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MV Agusta I

MV Agusta 750S


MV Agusta was founded on passion – mostly, the passion of one man, Domenico Agusta. The family already had an aviation company which was rather successful in Italy and Europe as a whole. The company was originally founded in 1907 by Domenico’s father, Count Giovanni Agusta: truly remarkable, considering the first man had flown only 4 years earlier, in 1903. The company was very small through its first years, but in 1919 it was organized as Construzioni Aeronautiche Giovanni Agusta.


The Company’s History


Most of the company’s early work was  maintenance for the Italian military, but it did produce several models of airplane and – after World War II – the Agusta became one of the most important aviation companies in Europe, mainly by building fantastic helicopters.


However, by that time, the motorcycle company was no longer connected with the aviation side.


The patriarch of the family, Count Giovanni, died in 1927, leaving the company to his sons, Vincenzo and Count Domenico Agusta. Together, they started a motorcycle business within the company in 1945: right after the war, as Domenico had already seen that the war was lost for Italy, and the company would have to do something to survive. They named their new venture MV Agusta – the MV standing for Meccanica Verghera, in case anyone ever asked you – and originally created the company  to keep workers at the now-shut Augusta aviation business (it was to be revived later and go on to great success) working, as well as to fill the need for cheap and reliable transport in post-war Italy.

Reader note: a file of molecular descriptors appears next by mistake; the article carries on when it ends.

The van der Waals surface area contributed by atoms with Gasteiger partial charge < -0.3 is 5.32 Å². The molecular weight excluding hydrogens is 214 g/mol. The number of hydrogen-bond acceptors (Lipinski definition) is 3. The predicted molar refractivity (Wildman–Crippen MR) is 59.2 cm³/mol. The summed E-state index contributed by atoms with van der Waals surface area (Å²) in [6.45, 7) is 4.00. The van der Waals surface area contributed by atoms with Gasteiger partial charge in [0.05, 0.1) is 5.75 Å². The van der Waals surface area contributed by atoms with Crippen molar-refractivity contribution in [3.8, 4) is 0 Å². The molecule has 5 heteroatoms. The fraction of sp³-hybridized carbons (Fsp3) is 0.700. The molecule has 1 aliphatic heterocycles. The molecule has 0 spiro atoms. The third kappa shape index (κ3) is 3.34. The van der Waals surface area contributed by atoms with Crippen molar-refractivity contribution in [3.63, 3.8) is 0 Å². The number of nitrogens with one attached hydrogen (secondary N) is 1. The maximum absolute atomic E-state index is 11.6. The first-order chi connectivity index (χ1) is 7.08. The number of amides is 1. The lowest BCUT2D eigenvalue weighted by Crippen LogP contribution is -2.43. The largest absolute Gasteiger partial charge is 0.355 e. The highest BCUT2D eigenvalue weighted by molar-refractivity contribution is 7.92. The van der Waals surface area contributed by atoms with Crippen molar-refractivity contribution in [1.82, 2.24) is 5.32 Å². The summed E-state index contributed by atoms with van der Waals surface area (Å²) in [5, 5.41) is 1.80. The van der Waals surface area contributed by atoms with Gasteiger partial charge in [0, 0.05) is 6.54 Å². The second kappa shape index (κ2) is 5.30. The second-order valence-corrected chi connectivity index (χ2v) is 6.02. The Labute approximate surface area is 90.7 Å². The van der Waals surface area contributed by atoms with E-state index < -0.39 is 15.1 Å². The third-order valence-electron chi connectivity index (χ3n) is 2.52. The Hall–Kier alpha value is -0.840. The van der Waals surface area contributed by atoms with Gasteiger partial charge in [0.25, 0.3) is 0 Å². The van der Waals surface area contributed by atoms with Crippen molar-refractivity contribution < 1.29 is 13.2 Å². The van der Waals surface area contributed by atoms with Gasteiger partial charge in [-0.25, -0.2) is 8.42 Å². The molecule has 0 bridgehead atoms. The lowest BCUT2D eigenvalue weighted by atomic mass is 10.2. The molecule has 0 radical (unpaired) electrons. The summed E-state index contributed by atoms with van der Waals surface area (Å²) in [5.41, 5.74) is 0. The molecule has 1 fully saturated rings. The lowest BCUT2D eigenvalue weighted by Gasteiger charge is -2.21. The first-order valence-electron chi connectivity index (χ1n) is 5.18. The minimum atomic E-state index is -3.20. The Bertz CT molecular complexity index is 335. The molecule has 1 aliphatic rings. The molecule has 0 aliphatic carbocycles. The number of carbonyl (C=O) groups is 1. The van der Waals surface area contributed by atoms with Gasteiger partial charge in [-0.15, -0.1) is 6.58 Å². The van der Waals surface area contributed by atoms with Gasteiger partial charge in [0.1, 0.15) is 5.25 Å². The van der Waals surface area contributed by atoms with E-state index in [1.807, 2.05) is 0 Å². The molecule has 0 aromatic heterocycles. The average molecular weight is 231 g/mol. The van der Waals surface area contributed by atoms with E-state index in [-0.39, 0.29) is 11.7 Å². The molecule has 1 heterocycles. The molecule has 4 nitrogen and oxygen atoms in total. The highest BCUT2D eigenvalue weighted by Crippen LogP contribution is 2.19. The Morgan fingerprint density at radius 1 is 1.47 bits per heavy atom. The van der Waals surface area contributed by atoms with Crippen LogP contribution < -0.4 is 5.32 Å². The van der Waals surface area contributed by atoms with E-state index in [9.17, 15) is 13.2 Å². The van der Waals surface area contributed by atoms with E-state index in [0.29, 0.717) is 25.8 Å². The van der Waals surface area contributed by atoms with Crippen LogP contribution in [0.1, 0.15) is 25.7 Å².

It was more than just that, though; it was something which both brothers enjoyed. They loved motorcycles and machinery, and they loved to work with their hands. It was a good match.


MV Agusta 1954 CSLT



The first motorcycle they developed was known as the Vespa – yep, until Piaggio sued as they had already trademarked the name for their scooters. It was named this way as it was a tiny 98c.c. two-stroke and it buzzed like a wasp – thus the Italian word for wasp, Vespa. It was called the MV98 from then onwards and was the basis for a line of MV Agusta motorcycles. The little bike established MV Agusta as a motorcycle company. It was already ready to be released in late 1945, because the development had started in 1943, during  German occupation.


MV Agusta Disco Volante 73cc 1956


The MV Agusta and Racing 


It didn’t take long to Count Domenico to think of racing: he truly loved racing motorcycles. Soon after the company entered into competition, he hired Englishman Les Graham – the very first 500c.c. World Champion – to ride for MV Agusta. Graham led MV to sign Cecil Sandford, also from the U.K. Sandford won MV Agusta’s very first World Championship in the 125c.c. class in 1952. It was the beginning of many titles in the FIM Motorcycle Grand Prix (now known as MotoGP). If you look closely at any MV Agusta motorcycle, you will see an emblem with stars contained within it: the stars are 37, to go with the 37 manufacturer’s World Championships won by the company. 


The next victories came in a slow succession, as MV Agusta took the 125 c.c. title in 1953 and 1955 and the 250c.c. in 1955. It was to get better, though, with the advent of the MV Agusta four-cylinder, four-stroke engine. It varied more than it may seem, but it was always a masterpiece of current motorcycle racing technology. The ‘MV four’ is considered a classic racing motorcycle and is now a very sought after artifact from what some call the Golden Age of motorcycle racing.


MV Agusta Turismo rapido 125cc 1955